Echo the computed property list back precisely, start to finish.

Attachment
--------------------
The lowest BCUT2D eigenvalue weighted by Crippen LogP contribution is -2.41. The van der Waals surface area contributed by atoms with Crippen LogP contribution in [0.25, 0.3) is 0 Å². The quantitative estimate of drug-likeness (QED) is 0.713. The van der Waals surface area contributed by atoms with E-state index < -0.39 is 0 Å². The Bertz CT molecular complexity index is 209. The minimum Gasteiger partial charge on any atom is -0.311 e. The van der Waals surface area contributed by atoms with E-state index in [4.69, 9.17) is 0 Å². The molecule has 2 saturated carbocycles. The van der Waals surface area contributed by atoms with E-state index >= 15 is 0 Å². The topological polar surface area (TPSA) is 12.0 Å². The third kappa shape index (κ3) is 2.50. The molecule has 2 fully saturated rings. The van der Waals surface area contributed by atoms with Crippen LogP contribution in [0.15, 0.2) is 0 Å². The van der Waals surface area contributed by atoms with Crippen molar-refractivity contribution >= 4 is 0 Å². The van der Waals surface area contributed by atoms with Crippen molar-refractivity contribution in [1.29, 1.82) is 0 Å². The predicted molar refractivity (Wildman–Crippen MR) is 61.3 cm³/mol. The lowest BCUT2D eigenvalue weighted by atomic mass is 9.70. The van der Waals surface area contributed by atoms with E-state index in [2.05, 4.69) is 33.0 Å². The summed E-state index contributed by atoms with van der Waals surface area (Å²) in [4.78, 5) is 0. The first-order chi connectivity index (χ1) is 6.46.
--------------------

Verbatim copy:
The lowest BCUT2D eigenvalue weighted by Crippen LogP contribution is -2.41. The van der Waals surface area contributed by atoms with Crippen LogP contribution in [0.25, 0.3) is 0 Å². The quantitative estimate of drug-likeness (QED) is 0.713. The van der Waals surface area contributed by atoms with E-state index < -0.39 is 0 Å². The Bertz CT molecular complexity index is 209. The minimum Gasteiger partial charge on any atom is -0.311 e. The van der Waals surface area contributed by atoms with E-state index in [4.69, 9.17) is 0 Å². The molecule has 2 saturated carbocycles. The van der Waals surface area contributed by atoms with E-state index >= 15 is 0 Å². The topological polar surface area (TPSA) is 12.0 Å². The third kappa shape index (κ3) is 2.50. The molecule has 2 fully saturated rings. The van der Waals surface area contributed by atoms with Crippen LogP contribution in [0.15, 0.2) is 0 Å². The van der Waals surface area contributed by atoms with Crippen molar-refractivity contribution >= 4 is 0 Å². The van der Waals surface area contributed by atoms with Crippen molar-refractivity contribution in [1.29, 1.82) is 0 Å². The predicted molar refractivity (Wildman–Crippen MR) is 61.3 cm³/mol. The lowest BCUT2D eigenvalue weighted by atomic mass is 9.70. The van der Waals surface area contributed by atoms with E-state index in [2.05, 4.69) is 33.0 Å². The summed E-state index contributed by atoms with van der Waals surface area (Å²) in [4.78, 5) is 0. The first-order chi connectivity index (χ1) is 6.46.